US regulators hand Wall Street a big win with stripped-down Volcker rule
Washington — US banking regulators on Tuesday approved changes easing a rule introduced after the 2007-2009 financial crisis that bans banks from trading on their own account, giving Wall Street one of its biggest wins under the Trump administration.
The Office of the Comptroller of the Currency (OCC) and the Federal Deposit Insurance Corporation (FDIC) approved the revamped version of the so-called Volcker rule, which aims to ban lenders that accept US taxpayer-insured deposits from engaging in proprietary trading.
The changes, first proposed in May 2018, followed years of lobbying by banks, including Goldman Sachs, JPMorgan Chase and Morgan Stanley, which have complained the rule is too vague and complex.
The new rule gives banks more leeway in terms of trading activity, and simplifies how banks can tell if that trading is permitted by law.
While many regulatory experts have agreed the prior rule was too cumbersome, the changes have been criticised by consumer groups and Democratic lawmakers who say a rewrite could create new systemic risks.
FDIC commissioner Martin Gruenberg, a Democrat who backed the Volcker rewrite proposed in May 2018, voted against the final rule on Tuesday, saying it would “effectively undo” the rule’s protections. The other three FDIC board members, all Republicans, voted in favour.
“Trump regulators continue to open a Pandora’s box of risky trading and speculation at the expense of American taxpayers,” Senator Sherrod Brown, the top Democrat on the Senate Banking Committee, said in a statement.
Analysts say the final rule, which is significantly different from the proposed 2018 version, could also be vulnerable to legal challenges.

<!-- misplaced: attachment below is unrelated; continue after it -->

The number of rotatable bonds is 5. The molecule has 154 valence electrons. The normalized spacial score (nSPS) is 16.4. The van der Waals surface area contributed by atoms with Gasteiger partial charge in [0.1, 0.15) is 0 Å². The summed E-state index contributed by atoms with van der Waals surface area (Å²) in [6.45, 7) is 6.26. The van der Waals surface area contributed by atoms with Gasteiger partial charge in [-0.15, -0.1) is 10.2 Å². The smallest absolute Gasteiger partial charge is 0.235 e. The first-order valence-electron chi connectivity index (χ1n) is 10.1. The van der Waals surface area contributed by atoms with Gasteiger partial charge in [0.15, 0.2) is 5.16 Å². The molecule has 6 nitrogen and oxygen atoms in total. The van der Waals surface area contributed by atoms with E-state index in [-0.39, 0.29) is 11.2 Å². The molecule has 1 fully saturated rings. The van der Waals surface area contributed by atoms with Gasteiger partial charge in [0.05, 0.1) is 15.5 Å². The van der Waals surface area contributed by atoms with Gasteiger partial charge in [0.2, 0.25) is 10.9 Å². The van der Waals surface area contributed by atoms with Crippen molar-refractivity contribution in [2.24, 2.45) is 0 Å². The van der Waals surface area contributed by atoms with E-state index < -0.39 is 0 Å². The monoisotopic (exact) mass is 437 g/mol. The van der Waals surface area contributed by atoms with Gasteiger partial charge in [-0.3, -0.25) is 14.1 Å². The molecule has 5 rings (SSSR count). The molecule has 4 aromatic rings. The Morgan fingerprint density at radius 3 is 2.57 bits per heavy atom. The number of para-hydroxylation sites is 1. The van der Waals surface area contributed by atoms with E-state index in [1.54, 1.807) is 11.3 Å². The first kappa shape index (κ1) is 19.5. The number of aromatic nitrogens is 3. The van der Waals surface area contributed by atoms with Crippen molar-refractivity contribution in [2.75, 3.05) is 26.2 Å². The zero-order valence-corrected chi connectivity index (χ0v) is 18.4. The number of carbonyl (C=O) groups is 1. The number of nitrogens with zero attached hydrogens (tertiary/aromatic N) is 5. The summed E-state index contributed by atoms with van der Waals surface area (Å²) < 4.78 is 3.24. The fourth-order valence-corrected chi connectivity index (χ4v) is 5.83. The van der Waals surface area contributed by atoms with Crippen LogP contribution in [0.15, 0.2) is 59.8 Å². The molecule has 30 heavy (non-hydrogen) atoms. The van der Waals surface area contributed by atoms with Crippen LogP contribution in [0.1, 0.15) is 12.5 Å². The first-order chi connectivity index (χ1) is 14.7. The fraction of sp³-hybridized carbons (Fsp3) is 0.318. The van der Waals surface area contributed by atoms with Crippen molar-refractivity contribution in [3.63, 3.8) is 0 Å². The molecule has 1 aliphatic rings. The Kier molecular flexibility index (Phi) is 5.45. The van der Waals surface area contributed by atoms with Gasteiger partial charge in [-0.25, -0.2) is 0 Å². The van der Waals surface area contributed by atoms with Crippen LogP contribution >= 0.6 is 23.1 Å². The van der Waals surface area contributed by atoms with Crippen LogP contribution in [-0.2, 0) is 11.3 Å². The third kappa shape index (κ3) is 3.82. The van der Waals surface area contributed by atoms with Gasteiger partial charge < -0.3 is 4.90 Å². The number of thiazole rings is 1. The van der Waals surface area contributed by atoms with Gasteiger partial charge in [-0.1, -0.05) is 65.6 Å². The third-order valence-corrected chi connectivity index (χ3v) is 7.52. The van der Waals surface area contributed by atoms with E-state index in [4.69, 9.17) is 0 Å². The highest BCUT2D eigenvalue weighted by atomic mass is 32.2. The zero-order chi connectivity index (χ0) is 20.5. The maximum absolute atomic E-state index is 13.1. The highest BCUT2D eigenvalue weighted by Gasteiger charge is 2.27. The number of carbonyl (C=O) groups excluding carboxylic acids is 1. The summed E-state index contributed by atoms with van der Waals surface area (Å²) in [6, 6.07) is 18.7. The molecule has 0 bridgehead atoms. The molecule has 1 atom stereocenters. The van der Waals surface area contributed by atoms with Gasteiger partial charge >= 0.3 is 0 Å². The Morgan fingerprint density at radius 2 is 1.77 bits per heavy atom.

The rewrite aims to clarify which trades are exempt from the ban, such as when banks facilitate client trades and hedge risks, and to expand those exemptions. The final rewrite scraps a proposed new test for identifying proprietary trading that banks complained would have made the rule even more complicated.
That proposed “accounting test” was meant to replace a more subjective test that aimed to identify whether a trader intended a trade to be speculative. But banks argued it could apply to a host of additional financial instruments not meant to be covered by the rule.
The final rule scraps that proposal for large Wall Street firms, instead simplifying the original test and only applying it to much smaller banks.
At the same time, the rewrite simplifies a separate part of the rule which makes it easier for banks to invest in hedge funds or private equity funds. Regulators said they expect to propose further easing of the “covered funds” aspect of the rule, including for foreign firms, later in 2019.
The banking industry welcomed the relief, and are eager to see regulators put forward the additional relief.
“We urge the regulators to finish the job of Volcker rule reform,” said Kevin Fromer with the Financial Services Forum, an industry group that represents the CEOs of the US’s biggest banks.
The rule will become effective on January 1 2020, but banks will have one year to comply.
The OCC and the FDIC are two of five regulators charged with implementing the rule. The others — the Federal Reserve, the Securities and Exchange Commission, and the Commodities Futures Trading Commission — are expected to approve the new rule soon.